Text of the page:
Worsley at the Aussie Open: Andy Murray leaves legacy of honesty to a fault

OPINION: What was always such an interesting career appears to have come to a close - at the Australian Open, at least - for Scotland's Andy Murray.

The five-time beaten finalist at Melbourne showed all of his famous fighting qualifies in the first round, eventually falling in five dramatic sets to Spaniard Roberto Bautistia Agut.

His hip injury is forcing the Scot to a somewhat premature end to a career, during which he became known for his ability to run down almost impossible shots and his historic win at Wimbledon in 2013 - the first British player to do so since Sir Fred Perry in 1936.

The immense pressure on Murray to win that title was difficult to explain, but it was an unlikely destiny for a scrapper from Scotland, not an upper-class snob from Somerset or Sussex.

Murray's great quality was that he never took himself seriously, but he learned quickly that what you say can also be taken the wrong way.

Esteemed Newshub news reader Geoff Bryan once inadvertently helped Murray into hot water. In 2006, as an 18-year-old, Andy Murray was a huge rising star, who came to Auckland and won a scrappy first-round clash over Dane Kenneth Carlsen at the then-Heineken Open.

Interviewed by Bryan, who was courtside MC, Murray made the comment that he "played like a girl", referring to the number of service breaks in the match. It was a throw away comment that Bryan, the crowd in attendance that day and New Zealand media didn't consider too dramatic.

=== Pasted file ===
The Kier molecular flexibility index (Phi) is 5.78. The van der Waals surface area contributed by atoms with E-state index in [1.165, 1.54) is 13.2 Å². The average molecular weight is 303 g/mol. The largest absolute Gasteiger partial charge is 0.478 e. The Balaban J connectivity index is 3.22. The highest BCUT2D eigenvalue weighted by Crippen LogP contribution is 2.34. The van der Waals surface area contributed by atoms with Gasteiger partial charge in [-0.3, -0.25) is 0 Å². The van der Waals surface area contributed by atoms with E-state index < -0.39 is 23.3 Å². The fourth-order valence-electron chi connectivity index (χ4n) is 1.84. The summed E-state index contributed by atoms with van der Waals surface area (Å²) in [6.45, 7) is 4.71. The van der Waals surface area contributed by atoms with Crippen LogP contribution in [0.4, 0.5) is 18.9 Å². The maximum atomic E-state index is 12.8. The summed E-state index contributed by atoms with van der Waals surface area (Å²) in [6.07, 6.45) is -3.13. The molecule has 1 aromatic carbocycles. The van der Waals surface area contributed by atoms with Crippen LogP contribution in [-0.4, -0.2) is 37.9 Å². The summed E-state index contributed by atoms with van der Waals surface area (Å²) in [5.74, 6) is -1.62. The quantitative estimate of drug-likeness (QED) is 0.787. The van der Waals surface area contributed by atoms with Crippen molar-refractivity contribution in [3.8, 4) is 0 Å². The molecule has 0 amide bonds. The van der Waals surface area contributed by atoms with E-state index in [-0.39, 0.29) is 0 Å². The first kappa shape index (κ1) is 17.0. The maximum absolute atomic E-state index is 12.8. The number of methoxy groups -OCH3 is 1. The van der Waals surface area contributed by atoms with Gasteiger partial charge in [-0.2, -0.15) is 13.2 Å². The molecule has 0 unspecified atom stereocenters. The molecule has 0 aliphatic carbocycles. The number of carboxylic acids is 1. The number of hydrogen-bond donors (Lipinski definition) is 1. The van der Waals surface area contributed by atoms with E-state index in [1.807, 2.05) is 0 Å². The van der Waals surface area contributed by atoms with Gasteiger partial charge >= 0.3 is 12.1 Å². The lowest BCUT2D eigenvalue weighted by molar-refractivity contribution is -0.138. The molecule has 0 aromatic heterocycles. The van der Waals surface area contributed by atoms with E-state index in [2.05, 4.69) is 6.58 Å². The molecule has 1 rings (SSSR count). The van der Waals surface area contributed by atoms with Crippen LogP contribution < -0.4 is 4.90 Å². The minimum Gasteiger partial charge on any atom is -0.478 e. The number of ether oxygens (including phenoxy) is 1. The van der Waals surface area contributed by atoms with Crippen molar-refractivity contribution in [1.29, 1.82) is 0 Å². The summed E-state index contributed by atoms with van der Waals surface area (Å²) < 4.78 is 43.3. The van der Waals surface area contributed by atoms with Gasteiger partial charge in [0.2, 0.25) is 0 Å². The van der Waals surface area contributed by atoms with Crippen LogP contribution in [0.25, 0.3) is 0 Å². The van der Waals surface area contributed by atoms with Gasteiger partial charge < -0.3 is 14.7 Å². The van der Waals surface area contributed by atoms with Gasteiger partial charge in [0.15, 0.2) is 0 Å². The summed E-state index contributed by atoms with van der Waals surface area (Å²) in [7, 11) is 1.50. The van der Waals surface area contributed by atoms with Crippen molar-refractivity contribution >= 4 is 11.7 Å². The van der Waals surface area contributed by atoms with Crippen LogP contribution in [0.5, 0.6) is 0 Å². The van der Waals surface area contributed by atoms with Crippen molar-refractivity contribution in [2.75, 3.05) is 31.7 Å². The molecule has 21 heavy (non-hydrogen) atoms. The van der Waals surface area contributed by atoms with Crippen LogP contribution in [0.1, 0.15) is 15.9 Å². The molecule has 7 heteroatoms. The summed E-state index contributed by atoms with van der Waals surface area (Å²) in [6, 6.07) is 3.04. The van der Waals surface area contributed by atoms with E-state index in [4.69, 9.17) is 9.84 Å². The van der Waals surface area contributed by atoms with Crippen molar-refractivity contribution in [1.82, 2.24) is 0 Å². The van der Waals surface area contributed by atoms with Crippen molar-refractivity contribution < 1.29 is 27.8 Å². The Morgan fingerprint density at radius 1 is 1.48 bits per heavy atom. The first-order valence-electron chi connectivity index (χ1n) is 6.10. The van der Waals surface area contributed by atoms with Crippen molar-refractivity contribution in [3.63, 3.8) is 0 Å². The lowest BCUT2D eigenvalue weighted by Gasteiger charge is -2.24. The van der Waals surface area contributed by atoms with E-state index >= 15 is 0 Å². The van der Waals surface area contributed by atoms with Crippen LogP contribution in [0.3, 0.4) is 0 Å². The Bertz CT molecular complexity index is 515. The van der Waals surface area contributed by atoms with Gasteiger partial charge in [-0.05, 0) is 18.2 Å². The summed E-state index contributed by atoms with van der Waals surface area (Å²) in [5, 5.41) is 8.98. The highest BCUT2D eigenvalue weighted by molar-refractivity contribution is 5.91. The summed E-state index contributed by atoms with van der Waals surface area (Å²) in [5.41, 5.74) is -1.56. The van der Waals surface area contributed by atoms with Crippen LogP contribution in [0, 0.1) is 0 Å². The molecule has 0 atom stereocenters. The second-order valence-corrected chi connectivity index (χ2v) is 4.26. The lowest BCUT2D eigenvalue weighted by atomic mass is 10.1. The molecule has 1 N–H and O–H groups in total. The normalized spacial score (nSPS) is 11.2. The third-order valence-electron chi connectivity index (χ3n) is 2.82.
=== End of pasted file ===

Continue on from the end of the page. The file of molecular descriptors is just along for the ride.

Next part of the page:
But, wow, the British press nailed him to the cross for being a "sexiest tennis star" and everything else under the sun.

Perhaps that was the start of Murray not saying overly much and becoming almost monotone in his answers, although he did once apologise for not sounding interesting.

"No matter how excited I try to sound, my voice always sounds boring - that's just my voice," he shrugged, after winning the Sports Personality of the Year award at the 2013 BBC Sports Awards.

And maybe that's the best way to remember the 31-year-old 'Sir Andrew', who survived the 1996 Dunblane school massacre as a youngster, but couldn't keep going through hip injuries later in life.

Murray was always honest - whether in defeat or victory - during his three Grand Slam titles, two Olympic singles titles and Davis Cup victory for Britain.

He nearly left the door open after his latest defeat at the Australian Open, saying he could come back after a major operation, but that procedure may not work and he has to think about his future quality of life.

No matter what happens next, he was certainly an entertainer on court, and admired by many for his sheer guts and determination.

Dave Worsley is a Newshub sports reporter, covering his 21st Australian Open tournament.

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